While hundreds of Chapel Hill and Carrboro students played in the snow, actors and technicians for East Chapel Hill High School’s Theater Department were busy improvising to keep their spring musical on schedule.
Students gathered in living rooms to practice lines, the crew worked to build the set and senior Ethan Fox trekked to the high school auditorium to finish the job he started last April.
Fox is the first student to be hired as a guest director for the ECHHS theater department, and was given a budget of $6,000 to lead a cast and crew of nearly 40 students in the production of the main stage show, “The Musical Comedy Murders of 1940,” opening tomorrow.
With one day until the curtain goes up, Fox said he has learned valuable lessons from his turbulent time at the helm.
“I used to take leadership for granted, but I’ve learned that it takes a lot of energy and you have to be really positive,” he said.
The ECHHS theater department is centered around the philosophy that faculty should provide the least amount of help possible, said department chair Hope Love.
“Any time we can get out of the way of students who are competent enough to do a great job, we get right out of their way,” Love said.
The musical comedy farce has provided opportunities for several students to try their hand producing or designing different aspects of the show.
“It incorporates all these aspects of theater — musical numbers with comedy and an element of mystery — into a single show,” said publicist and senior Ryan Pecaut. “So everyone has to come together to make it work.”
This sense of teamwork was more important than ever with the loss of 14 rehearsals due to snow days.
“The snow first happened on load-in and we lost five hours because they closed the school,” Fox said in reference to the day the set was assembled on stage. “We finally had rehearsal on the following Monday, but then the snow hit again, and it hit hard.”
Fox said the snow has changed his vision for the show, but input from his design team has made the show a collaborative experience.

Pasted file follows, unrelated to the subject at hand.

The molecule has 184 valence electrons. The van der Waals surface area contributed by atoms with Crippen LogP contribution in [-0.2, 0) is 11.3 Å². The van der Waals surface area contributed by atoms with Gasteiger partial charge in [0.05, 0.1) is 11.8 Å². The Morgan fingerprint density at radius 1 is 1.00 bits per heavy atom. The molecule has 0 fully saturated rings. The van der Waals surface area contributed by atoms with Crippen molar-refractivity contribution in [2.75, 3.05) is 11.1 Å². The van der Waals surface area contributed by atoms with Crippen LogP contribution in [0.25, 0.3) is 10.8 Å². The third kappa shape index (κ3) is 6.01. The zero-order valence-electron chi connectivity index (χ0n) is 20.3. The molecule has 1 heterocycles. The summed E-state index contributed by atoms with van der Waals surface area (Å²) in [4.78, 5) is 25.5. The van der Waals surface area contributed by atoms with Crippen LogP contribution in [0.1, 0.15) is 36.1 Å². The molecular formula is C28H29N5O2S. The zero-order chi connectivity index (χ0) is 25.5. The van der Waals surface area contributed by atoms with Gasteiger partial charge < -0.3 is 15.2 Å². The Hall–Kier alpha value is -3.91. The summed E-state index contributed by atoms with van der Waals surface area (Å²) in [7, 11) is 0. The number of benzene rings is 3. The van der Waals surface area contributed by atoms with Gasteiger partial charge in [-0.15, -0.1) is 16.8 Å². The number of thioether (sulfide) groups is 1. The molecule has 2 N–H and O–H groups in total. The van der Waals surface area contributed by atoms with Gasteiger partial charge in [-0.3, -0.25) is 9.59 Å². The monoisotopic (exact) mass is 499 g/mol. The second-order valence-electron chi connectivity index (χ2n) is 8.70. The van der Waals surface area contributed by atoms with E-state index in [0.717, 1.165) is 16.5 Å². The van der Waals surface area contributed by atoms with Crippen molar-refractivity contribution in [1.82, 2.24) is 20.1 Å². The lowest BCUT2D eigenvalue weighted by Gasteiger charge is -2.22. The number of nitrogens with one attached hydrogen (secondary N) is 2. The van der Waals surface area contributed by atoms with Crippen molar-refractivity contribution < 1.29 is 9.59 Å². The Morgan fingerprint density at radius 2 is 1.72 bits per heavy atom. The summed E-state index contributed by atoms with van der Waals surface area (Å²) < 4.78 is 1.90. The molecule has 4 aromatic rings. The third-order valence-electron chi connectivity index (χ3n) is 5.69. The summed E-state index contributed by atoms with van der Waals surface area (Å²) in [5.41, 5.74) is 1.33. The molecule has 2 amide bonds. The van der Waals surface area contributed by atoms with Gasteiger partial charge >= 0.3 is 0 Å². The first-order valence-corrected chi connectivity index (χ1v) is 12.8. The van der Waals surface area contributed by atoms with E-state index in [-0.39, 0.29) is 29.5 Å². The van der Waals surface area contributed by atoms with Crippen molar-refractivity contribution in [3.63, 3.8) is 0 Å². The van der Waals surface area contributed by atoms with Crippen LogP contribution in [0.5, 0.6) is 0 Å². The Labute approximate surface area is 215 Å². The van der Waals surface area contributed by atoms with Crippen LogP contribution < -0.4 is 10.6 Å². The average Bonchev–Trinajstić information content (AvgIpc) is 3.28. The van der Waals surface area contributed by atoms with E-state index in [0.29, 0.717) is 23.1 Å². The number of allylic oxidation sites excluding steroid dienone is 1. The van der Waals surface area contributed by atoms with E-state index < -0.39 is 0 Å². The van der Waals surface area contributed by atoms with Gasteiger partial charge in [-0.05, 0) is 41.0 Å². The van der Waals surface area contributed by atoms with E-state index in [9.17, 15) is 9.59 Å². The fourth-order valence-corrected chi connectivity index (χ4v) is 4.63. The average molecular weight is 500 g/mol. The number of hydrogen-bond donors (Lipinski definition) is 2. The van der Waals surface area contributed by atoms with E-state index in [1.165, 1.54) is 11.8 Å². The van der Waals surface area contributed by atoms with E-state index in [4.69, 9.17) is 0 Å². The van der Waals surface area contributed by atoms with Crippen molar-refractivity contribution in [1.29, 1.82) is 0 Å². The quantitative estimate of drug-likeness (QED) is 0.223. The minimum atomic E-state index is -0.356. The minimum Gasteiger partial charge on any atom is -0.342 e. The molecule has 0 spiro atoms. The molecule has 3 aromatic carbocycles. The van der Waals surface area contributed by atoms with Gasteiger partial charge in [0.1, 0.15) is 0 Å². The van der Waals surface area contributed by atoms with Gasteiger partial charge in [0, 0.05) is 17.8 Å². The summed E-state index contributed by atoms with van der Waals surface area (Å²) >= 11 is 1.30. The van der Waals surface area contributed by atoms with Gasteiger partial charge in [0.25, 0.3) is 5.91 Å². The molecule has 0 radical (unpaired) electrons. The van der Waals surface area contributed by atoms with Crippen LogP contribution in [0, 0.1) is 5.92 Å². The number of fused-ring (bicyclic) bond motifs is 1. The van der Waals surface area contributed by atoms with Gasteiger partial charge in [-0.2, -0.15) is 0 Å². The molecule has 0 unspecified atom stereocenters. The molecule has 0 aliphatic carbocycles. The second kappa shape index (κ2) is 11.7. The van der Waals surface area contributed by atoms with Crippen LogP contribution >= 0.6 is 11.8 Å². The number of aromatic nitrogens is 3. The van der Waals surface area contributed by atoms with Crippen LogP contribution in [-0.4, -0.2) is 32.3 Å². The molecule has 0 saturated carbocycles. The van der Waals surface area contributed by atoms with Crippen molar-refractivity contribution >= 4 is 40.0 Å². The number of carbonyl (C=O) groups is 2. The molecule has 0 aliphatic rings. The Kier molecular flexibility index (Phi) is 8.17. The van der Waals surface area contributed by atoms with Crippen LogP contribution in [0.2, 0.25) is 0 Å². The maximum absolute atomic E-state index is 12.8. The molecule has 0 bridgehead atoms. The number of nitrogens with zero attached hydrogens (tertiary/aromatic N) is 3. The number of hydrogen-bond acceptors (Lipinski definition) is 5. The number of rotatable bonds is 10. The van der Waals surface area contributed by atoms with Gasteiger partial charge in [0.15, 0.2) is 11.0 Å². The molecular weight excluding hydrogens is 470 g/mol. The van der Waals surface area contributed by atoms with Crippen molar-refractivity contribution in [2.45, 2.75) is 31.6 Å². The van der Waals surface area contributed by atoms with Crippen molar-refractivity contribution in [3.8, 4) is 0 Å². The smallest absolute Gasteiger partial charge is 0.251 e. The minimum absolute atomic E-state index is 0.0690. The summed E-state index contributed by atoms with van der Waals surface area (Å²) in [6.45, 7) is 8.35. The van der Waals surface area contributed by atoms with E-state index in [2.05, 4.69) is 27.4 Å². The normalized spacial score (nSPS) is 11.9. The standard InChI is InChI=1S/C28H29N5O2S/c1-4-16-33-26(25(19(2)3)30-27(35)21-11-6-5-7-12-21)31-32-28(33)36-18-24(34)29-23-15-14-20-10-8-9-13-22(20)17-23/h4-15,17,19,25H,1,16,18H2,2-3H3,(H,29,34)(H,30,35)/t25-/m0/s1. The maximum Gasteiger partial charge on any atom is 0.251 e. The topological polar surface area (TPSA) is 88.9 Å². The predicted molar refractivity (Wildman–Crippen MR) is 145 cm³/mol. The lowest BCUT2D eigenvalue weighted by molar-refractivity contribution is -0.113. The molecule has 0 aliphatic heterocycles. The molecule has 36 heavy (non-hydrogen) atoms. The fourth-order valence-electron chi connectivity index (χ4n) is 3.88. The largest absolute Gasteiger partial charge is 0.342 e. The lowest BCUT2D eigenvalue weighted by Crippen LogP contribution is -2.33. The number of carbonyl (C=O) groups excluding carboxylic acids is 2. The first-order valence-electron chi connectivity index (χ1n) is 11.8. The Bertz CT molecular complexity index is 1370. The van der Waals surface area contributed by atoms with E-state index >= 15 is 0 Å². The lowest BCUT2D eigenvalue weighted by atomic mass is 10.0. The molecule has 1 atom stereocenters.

“We wanted to order wallpaper for the mansion walls, but because we lost so much time, we just have to Mod Podge a design we printed,” he said.
Senior Abby Weaver designed the 1940s-style costumes and said the snow made it hard for her to shop for the specific materials she needed.
“I now have a better sense for the research that goes into design, especially with a piece like this where I don’t have as much leeway,” Weaver said. “So the snow was really frustrating because it made my job a lot harder.”
Along with the challenges of the snow, students faced other obstacles in producing their musical. Weaver said the nature of the show provided technical difficulties.
“It’s really an engineering challenge for me because every gag the show presents is a problem for me to solve,” Weaver said. “We’ve had to make suspenders snap in half and a book stick to someone’s back.”
Fox faced challenges of his own in learning how to lead a group of his peers.
“A lot of this was trial and error,” Fox said. “Finding out how to direct different people was challenging because everyone acts differently. Some people I’m harder on and others I have to nurture more.”
This technique resonated with senior Rick Paladin-Fernandez who plays the mysterious Figure in Black, opening the show with a murder.
“Ethan has a connection with everyone in the cast,” Paladin-Fernandez said. “He finds a way to relate to everyone — like with me, although I’m a minor character, he still spent the same amount of time with me and answered all of my questions.”
Sophomore Hayden Bressoud plays a flamboyant music composer and said he enjoys having a director who is also a student because he feels it gives the director a deeper understanding.
“Ethan has helped me a lot with learning how to stay in character,” Bressoud said. “He taught me some of the techniques he used, like saying your lines 40 different ways to see all the different choices you have.”
Fox and other seniors have balanced schoolwork, rehearsals and college applications throughout the extensive production process. He said that in spite of a hectic schedule, the opportunity to direct a show has reinforced his love of theater and his decision to pursue it in college.
“I’ve grown more decisive because as a director you have to make a lot of hard decisions,” Fox said. “And I’m definitely going to continue doing theater.”
With rehearsals after school from four to nine, Love said the long days are training for the professional world.
“Other schools have techies and actors against each other, but we have a program where we encourage them to cross boarders," she said. "We do both because that’s what it’s like in the real world."
Fox said he is proud of the collaboration that went into producing the show despite the snow days.
“Everyone really rallied and I couldn’t be prouder of my team,” Fox said. “Although I wish I had those two weeks back, I’m really happy with the way it’s coming together.”
Love echoed Fox’s sentiment and said the students have risen to the challenge of producing their own show.
“I’m not a high school teacher,” Love said. “I work with emerging artists who happen to be high school-aged.”
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